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The operator makes the case that improving the operational capability of the railway can improve the punctuality of trains thereby offering a better passenger experience and promoting the growth of environmentally-friendly rail transport.
“VR’s goal is to increase the popularity of public transport and rail travel,” says Mr Lauri Sipponen, VR Group CEO. “An important competitive factor in rail transport is providing a superior passenger experience, the basic prerequisite of which is running trains according to the timetable.”.
VR Group says the poor condition of the network and lack of maintenance are the causes of delays to long-distance trains and more than half of local services. In 2020, punctuality for long-distance trains was 88.6% and commuter train punctuality was 96.6%.
“After the coronavirus crisis, customers must be lured back to the trains,” Sipponen says. “It is our responsibility at VR to invest everything we can in improving the customer experience. Every delay is too much, and every delay from a workplace meeting, for example, causes the passenger resentment and a loss for the company and the national economy.”
Sipponen says that 35% of long-distance delays are caused by VR Group and that this must be reduced. “We hope that the government’s budget session will make decisions on further investments in improving the current rail network. The level of funding for basic infrastructure management should be stable and sufficiently high to create the operational security of the network and a good passenger experience.”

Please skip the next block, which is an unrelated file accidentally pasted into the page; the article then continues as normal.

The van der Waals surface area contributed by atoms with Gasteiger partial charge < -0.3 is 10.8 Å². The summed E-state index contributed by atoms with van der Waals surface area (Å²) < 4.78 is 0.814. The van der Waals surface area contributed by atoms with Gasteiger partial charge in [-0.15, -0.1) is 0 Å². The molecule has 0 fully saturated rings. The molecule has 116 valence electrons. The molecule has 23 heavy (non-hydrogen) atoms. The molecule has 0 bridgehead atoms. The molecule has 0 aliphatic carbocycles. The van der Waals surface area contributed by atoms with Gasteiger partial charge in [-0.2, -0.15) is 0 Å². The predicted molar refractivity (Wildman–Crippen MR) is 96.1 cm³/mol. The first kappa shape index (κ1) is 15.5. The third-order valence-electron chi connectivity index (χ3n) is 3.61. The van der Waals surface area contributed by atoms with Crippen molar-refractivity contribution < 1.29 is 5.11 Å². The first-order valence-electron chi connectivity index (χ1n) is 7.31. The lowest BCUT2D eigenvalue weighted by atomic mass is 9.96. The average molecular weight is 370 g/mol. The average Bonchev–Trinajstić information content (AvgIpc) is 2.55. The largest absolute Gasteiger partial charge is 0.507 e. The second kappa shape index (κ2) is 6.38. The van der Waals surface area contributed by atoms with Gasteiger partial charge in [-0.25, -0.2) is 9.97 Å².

VR Group highlights issues including more than 100 local temporary speed restrictions on the network. Repairing half of these would cost €60m but improve punctuality the operator says.
“Small investments can be used to remove speed limits due to the poor condition of the different interconnected lines and to improve train punctuality,” Sipponen says.
This article first appeared on www.railjournal.com
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